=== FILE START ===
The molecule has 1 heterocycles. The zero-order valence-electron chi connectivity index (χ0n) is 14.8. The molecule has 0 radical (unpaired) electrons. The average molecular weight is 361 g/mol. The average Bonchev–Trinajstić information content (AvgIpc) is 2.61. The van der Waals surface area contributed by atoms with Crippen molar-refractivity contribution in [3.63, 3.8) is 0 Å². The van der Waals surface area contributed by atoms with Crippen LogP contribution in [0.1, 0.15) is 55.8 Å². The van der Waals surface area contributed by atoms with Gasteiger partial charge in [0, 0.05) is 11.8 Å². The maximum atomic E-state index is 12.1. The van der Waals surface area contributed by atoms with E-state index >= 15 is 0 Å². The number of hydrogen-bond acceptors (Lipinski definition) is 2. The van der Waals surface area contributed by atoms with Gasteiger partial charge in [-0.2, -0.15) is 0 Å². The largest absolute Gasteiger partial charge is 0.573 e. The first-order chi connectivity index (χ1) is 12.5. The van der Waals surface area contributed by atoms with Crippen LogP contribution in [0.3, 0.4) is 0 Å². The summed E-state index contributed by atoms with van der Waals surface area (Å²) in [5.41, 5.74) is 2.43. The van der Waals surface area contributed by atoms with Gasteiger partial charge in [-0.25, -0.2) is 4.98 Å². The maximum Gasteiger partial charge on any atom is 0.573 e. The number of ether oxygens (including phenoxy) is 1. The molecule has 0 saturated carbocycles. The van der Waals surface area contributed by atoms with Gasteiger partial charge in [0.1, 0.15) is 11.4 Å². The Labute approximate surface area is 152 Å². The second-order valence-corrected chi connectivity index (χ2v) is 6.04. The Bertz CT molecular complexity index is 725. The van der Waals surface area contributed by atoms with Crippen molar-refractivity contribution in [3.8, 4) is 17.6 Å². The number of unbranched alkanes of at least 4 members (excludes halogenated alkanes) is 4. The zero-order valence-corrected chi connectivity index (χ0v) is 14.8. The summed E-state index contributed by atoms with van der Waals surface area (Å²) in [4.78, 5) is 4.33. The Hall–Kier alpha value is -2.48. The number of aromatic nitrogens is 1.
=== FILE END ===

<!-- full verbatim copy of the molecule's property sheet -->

The molecule has 1 heterocycles. The zero-order valence-electron chi connectivity index (χ0n) is 14.8. The molecule has 0 radical (unpaired) electrons. The average molecular weight is 361 g/mol. The average Bonchev–Trinajstić information content (AvgIpc) is 2.61. The van der Waals surface area contributed by atoms with Crippen molar-refractivity contribution in [3.63, 3.8) is 0 Å². The van der Waals surface area contributed by atoms with Crippen LogP contribution in [0.1, 0.15) is 55.8 Å². The van der Waals surface area contributed by atoms with Gasteiger partial charge in [0, 0.05) is 11.8 Å². The maximum atomic E-state index is 12.1. The van der Waals surface area contributed by atoms with E-state index >= 15 is 0 Å². The number of hydrogen-bond acceptors (Lipinski definition) is 2. The van der Waals surface area contributed by atoms with Gasteiger partial charge in [-0.2, -0.15) is 0 Å². The largest absolute Gasteiger partial charge is 0.573 e. The first-order chi connectivity index (χ1) is 12.5. The van der Waals surface area contributed by atoms with Crippen LogP contribution in [0.3, 0.4) is 0 Å². The summed E-state index contributed by atoms with van der Waals surface area (Å²) in [5.41, 5.74) is 2.43. The van der Waals surface area contributed by atoms with Gasteiger partial charge in [-0.25, -0.2) is 4.98 Å². The maximum Gasteiger partial charge on any atom is 0.573 e. The number of ether oxygens (including phenoxy) is 1. The molecule has 0 saturated carbocycles. The van der Waals surface area contributed by atoms with Gasteiger partial charge in [0.1, 0.15) is 11.4 Å². The Labute approximate surface area is 152 Å². The second-order valence-corrected chi connectivity index (χ2v) is 6.04. The Bertz CT molecular complexity index is 725. The van der Waals surface area contributed by atoms with Crippen molar-refractivity contribution in [3.8, 4) is 17.6 Å². The number of unbranched alkanes of at least 4 members (excludes halogenated alkanes) is 4. The zero-order valence-corrected chi connectivity index (χ0v) is 14.8. The summed E-state index contributed by atoms with van der Waals surface area (Å²) in [4.78, 5) is 4.33. The Hall–Kier alpha value is -2.48. The number of aromatic nitrogens is 1.